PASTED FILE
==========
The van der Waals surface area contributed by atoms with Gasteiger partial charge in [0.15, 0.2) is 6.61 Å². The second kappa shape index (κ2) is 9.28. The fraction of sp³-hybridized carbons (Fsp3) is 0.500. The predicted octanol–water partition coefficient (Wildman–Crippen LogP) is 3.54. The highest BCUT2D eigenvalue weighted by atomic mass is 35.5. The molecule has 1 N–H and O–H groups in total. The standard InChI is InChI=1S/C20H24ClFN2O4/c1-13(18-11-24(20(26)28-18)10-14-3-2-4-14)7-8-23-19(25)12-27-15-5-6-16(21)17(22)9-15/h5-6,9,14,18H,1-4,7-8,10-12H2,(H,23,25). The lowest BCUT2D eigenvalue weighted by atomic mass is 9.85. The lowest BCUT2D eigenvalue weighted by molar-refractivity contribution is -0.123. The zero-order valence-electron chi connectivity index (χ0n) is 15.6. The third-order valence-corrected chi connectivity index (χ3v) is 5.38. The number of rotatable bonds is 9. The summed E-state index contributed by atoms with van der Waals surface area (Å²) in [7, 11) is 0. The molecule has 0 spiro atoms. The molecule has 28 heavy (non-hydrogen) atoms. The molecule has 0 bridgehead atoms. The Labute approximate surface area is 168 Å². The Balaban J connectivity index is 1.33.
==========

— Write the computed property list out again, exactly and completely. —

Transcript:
The van der Waals surface area contributed by atoms with Gasteiger partial charge in [0.15, 0.2) is 6.61 Å². The second kappa shape index (κ2) is 9.28. The fraction of sp³-hybridized carbons (Fsp3) is 0.500. The predicted octanol–water partition coefficient (Wildman–Crippen LogP) is 3.54. The highest BCUT2D eigenvalue weighted by atomic mass is 35.5. The molecule has 1 N–H and O–H groups in total. The standard InChI is InChI=1S/C20H24ClFN2O4/c1-13(18-11-24(20(26)28-18)10-14-3-2-4-14)7-8-23-19(25)12-27-15-5-6-16(21)17(22)9-15/h5-6,9,14,18H,1-4,7-8,10-12H2,(H,23,25). The lowest BCUT2D eigenvalue weighted by atomic mass is 9.85. The lowest BCUT2D eigenvalue weighted by molar-refractivity contribution is -0.123. The zero-order valence-electron chi connectivity index (χ0n) is 15.6. The third-order valence-corrected chi connectivity index (χ3v) is 5.38. The number of rotatable bonds is 9. The summed E-state index contributed by atoms with van der Waals surface area (Å²) in [7, 11) is 0. The molecule has 0 spiro atoms. The molecule has 28 heavy (non-hydrogen) atoms. The molecule has 0 bridgehead atoms. The Labute approximate surface area is 168 Å². The Balaban J connectivity index is 1.33.